Second, many runners who have the physical fitness don't quite have the emotional or mental fitness to race negative. These are the friends who, when you ask to them about their goal time before the race, will tell you they want to go out at a particular pace. When the horn goes off, however, it's a completely different story. The first mile herd instinct & adrenaline pitches the best laid plans in the rubbish, leaving them to suffer for the last two (or more) miles of the race.

Third, the runners who are smart enough to go out easy early misjudge how much faster they should increase the pace over time; there's either too much 'gas in the tank' when they reach the finish, or they begin to fade in the last mile. Racing negative splits is a trial-and-error process; once you do it right it will be your Holy Grail of sorts.

What do you need to race negative splits?

I cannot over-stress the benefit of training runs at different intensity levels, with & without the aid of GPS, heart rate monitors & running watches. Why do I say 'without' as well as 'with?' You never know when you're going to show up on race day WITHOUT your running watch or your GPS (which almost happened this weekend!), or your battery dies, or the course is marked know how a particular pace on the road or track 'feels' to the legs, heart & lungs.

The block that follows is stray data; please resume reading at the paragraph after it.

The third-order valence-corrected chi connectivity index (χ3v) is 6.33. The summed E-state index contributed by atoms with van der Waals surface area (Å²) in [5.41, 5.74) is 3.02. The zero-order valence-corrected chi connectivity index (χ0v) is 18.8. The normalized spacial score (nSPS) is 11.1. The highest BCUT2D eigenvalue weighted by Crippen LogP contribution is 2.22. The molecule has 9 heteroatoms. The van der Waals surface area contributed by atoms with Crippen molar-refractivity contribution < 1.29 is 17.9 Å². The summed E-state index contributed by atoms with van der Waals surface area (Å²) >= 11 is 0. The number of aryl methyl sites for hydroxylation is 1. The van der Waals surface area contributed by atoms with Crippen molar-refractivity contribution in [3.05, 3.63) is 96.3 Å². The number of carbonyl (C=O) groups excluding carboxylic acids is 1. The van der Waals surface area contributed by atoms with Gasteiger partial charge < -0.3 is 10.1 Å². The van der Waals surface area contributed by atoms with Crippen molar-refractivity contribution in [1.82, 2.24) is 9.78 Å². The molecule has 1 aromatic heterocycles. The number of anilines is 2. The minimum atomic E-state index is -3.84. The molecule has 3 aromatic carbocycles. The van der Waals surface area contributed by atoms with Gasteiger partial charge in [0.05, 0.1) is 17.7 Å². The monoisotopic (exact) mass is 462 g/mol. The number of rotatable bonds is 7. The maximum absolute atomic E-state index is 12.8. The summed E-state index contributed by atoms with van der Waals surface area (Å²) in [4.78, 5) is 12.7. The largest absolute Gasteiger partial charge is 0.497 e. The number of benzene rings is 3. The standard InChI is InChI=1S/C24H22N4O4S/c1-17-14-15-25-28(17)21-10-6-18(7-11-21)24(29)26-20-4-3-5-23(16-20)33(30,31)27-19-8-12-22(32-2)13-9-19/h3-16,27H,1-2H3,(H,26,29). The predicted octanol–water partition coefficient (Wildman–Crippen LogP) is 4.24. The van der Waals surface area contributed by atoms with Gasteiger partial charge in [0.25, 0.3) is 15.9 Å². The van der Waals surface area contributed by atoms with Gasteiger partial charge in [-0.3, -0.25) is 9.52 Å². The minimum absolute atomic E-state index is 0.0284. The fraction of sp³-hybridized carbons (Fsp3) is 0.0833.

Here's an interesting idea: Toe the line with a solid racing plan - this particular intensity or pace for a particular section of the course, pick up the pace to a higher intensity after this point, & then begin to really push at this point, etc. - follow it as much as possible. Trust your plan; don't go out with the herd. If your plan is solid the odds are very high you're going to catch & probably pass them before it's all over.

And, most importantly: Don't place any stressful or unrealistic expectations on yourself. Face it, the vast majority of us are paying money to terrorize squirrels & cats (followed by socializing!) on a weekend morning when most of our co-workers are still sleeping. For a very small, less-than-one-percent of the population, what SHOULD BE fun & games for you is BIG PRESENTATION DAY at the office for them.

If it's not fun, you probably should be looking for something else to do, right?

Friday, December 3, 2010

Being The Window

"People that are really very weird can get into sensitive positions and have a tremendous impact on history." - Dan Quayle

My wife has been blessed with an interesting skill. She writes a great deal about seemingly incompatible concepts like modern telephony/communications & their relationiship to anything else under the sun, & she does it with a style which highlights the underdog, the underappreciated, & the sometimes unseen members of the telecom world. She writes & markets to a degree which provides her the opportunity to interview or speak at major telecommunications conferences. Her greatest challenge is not always the naysayers or detractors in the industry, more often it is from the persons whose businesses have directly benefited, some to the tune over a couple of million dollars of income per year, by her efforts. It's particularly galling to hear those persons tell her, 'without me, you would not be who you are today.'